• Vision (Aphrodite)
  • Loyalty (Stevie Rae)
  • Trapped (Rephaim) - (This card shows an image of a bird in a cage.)
  • Deceit (Neferet)
  • Confidence (Sgiach)
  • Choices (Kalona) - (One of the few cards featuring a male.)
  • Individuality (Zoey)
  • Listening (Kramisha) - (This is the only card with a quote on it "...darkness does not always equate to evil ... light does not always bring good."
The Belonging card also features a "character" in parentheses: (House of Night).

There are five High Priestess cards, all of which turned up for me during my first week with the deck. Each of the elements are represented: The High Priestesses of Air, Water, Earth, Fire, and Spirit. The High Priestess of Spirit card features ghostly images of the other four priestesses above her head, which I thought was really lovely.

One of my favorite cards is the Fragment card.  It's a haunting image of a female ghostly spirit floating amidst a dark woodsy meadow. It has a really strong spirit feeling to me.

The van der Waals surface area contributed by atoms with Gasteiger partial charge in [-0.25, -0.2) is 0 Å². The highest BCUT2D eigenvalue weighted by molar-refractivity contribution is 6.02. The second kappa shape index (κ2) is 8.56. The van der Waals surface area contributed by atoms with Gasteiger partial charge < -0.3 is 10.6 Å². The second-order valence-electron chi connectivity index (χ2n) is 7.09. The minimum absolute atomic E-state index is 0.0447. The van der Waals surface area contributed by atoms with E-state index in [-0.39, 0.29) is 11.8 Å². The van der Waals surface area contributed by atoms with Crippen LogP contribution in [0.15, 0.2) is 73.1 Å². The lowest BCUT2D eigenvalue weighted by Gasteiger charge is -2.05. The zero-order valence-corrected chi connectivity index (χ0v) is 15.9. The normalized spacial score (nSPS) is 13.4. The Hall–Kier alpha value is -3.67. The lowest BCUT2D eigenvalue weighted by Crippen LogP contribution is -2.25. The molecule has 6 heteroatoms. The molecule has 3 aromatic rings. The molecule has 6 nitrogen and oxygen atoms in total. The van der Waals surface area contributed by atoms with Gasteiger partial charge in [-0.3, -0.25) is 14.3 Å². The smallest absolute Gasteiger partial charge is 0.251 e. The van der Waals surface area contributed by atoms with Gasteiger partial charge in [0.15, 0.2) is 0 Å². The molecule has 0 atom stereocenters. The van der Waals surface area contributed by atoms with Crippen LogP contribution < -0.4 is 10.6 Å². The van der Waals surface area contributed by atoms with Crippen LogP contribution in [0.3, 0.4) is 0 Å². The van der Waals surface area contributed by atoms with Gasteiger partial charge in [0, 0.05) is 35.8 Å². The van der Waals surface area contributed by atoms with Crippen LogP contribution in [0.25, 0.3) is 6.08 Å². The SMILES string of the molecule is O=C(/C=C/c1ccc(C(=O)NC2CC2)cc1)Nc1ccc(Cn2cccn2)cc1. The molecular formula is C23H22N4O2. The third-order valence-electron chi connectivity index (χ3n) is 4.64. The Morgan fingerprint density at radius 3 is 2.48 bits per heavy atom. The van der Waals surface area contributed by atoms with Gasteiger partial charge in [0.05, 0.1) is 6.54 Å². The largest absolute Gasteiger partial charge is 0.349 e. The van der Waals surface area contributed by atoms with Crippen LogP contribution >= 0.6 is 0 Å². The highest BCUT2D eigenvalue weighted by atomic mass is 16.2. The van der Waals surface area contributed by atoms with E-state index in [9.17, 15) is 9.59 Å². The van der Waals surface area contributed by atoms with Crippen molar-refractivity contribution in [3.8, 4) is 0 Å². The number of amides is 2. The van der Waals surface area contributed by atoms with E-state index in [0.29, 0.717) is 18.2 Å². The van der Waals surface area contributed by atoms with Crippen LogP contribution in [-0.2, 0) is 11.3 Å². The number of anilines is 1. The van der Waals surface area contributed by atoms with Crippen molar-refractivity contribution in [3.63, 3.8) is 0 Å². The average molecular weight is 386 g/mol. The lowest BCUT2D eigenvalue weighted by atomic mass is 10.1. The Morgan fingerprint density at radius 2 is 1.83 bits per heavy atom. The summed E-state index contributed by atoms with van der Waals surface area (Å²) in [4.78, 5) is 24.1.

Another favorite is the Invisible card where we see a girl crouching down looking into a round mirror on the ground. It's a foggy, cloudy, stormy background. We can't see the girl's face, but her body is painted (or tattooed) and she's wearing modern black and white striped leggings which really stand out compared with the antique feel of the rest of the card.  I find myself wondering what she is scrying in that mirror. It's a really beautiful card.

There are so many beautiful cards in this deck. The Hope card shows a bright moon in a dark forest of trees, with a dark green/blue sky. The Grove card shows a cozy nook in the forest with an ornate stone bench. There are so many scenes in this deck that I would love to visit.

There are several animals in the deck: Cats, birds, horses and butterflies. There are also many very attractive cards that don't feature humans. These show images like a wine glass with a pomegranate, a lit candle, a stone (gravestone?) with the words "Don't Forget" engraved in it, a rose, a doorway, a tornado, a parchment  scroll of Congratulations, and many more. I really like these cards. They serve as a nice balance with the people cards.

How it Reads